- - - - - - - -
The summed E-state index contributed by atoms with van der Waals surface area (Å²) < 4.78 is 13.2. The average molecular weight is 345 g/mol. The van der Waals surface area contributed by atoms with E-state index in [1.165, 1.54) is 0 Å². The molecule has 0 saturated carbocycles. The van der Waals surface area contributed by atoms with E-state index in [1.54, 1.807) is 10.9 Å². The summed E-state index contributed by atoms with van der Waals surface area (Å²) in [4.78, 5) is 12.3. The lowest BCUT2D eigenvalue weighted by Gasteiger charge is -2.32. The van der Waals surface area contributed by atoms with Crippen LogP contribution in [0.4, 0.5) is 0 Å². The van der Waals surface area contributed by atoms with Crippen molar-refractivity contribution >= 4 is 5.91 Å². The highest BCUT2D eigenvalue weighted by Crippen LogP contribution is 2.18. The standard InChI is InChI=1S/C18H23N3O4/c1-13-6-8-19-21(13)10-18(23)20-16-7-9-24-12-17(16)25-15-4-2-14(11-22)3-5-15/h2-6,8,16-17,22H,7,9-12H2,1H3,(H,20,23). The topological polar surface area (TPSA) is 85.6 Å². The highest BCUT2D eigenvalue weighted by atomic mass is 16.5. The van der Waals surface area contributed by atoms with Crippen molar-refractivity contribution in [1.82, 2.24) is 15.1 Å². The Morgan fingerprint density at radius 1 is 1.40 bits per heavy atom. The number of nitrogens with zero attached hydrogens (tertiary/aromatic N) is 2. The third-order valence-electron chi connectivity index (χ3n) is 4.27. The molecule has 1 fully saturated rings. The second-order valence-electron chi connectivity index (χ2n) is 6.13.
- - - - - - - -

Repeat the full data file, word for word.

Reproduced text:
The summed E-state index contributed by atoms with van der Waals surface area (Å²) < 4.78 is 13.2. The average molecular weight is 345 g/mol. The van der Waals surface area contributed by atoms with E-state index in [1.165, 1.54) is 0 Å². The molecule has 0 saturated carbocycles. The van der Waals surface area contributed by atoms with E-state index in [1.54, 1.807) is 10.9 Å². The summed E-state index contributed by atoms with van der Waals surface area (Å²) in [4.78, 5) is 12.3. The lowest BCUT2D eigenvalue weighted by Gasteiger charge is -2.32. The van der Waals surface area contributed by atoms with Crippen LogP contribution in [0.4, 0.5) is 0 Å². The van der Waals surface area contributed by atoms with Crippen molar-refractivity contribution >= 4 is 5.91 Å². The highest BCUT2D eigenvalue weighted by Crippen LogP contribution is 2.18. The standard InChI is InChI=1S/C18H23N3O4/c1-13-6-8-19-21(13)10-18(23)20-16-7-9-24-12-17(16)25-15-4-2-14(11-22)3-5-15/h2-6,8,16-17,22H,7,9-12H2,1H3,(H,20,23). The topological polar surface area (TPSA) is 85.6 Å². The highest BCUT2D eigenvalue weighted by atomic mass is 16.5. The van der Waals surface area contributed by atoms with Crippen molar-refractivity contribution in [1.82, 2.24) is 15.1 Å². The Morgan fingerprint density at radius 1 is 1.40 bits per heavy atom. The number of nitrogens with zero attached hydrogens (tertiary/aromatic N) is 2. The third-order valence-electron chi connectivity index (χ3n) is 4.27. The molecule has 1 fully saturated rings. The second-order valence-electron chi connectivity index (χ2n) is 6.13.